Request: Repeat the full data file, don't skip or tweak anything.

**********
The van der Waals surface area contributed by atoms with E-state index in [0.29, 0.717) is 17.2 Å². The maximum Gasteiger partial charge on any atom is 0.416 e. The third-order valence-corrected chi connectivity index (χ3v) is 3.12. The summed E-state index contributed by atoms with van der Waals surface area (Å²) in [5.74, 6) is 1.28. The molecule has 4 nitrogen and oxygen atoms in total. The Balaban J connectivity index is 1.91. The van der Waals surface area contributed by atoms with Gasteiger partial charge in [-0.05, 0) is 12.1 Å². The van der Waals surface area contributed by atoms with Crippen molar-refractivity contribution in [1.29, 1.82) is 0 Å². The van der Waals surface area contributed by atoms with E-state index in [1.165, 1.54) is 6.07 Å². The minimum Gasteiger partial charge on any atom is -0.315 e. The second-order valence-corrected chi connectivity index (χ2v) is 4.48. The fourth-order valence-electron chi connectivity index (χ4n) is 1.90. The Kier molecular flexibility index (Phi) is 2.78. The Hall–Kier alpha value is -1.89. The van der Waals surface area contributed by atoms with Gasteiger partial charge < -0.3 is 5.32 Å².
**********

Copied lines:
The van der Waals surface area contributed by atoms with E-state index in [0.29, 0.717) is 17.2 Å². The maximum Gasteiger partial charge on any atom is 0.416 e. The third-order valence-corrected chi connectivity index (χ3v) is 3.12. The summed E-state index contributed by atoms with van der Waals surface area (Å²) in [5.74, 6) is 1.28. The molecule has 4 nitrogen and oxygen atoms in total. The Balaban J connectivity index is 1.91. The van der Waals surface area contributed by atoms with Gasteiger partial charge in [-0.05, 0) is 12.1 Å². The van der Waals surface area contributed by atoms with Crippen molar-refractivity contribution in [1.29, 1.82) is 0 Å². The van der Waals surface area contributed by atoms with E-state index in [1.165, 1.54) is 6.07 Å². The minimum Gasteiger partial charge on any atom is -0.315 e. The second-order valence-corrected chi connectivity index (χ2v) is 4.48. The fourth-order valence-electron chi connectivity index (χ4n) is 1.90. The Kier molecular flexibility index (Phi) is 2.78. The Hall–Kier alpha value is -1.89. The van der Waals surface area contributed by atoms with Gasteiger partial charge < -0.3 is 5.32 Å².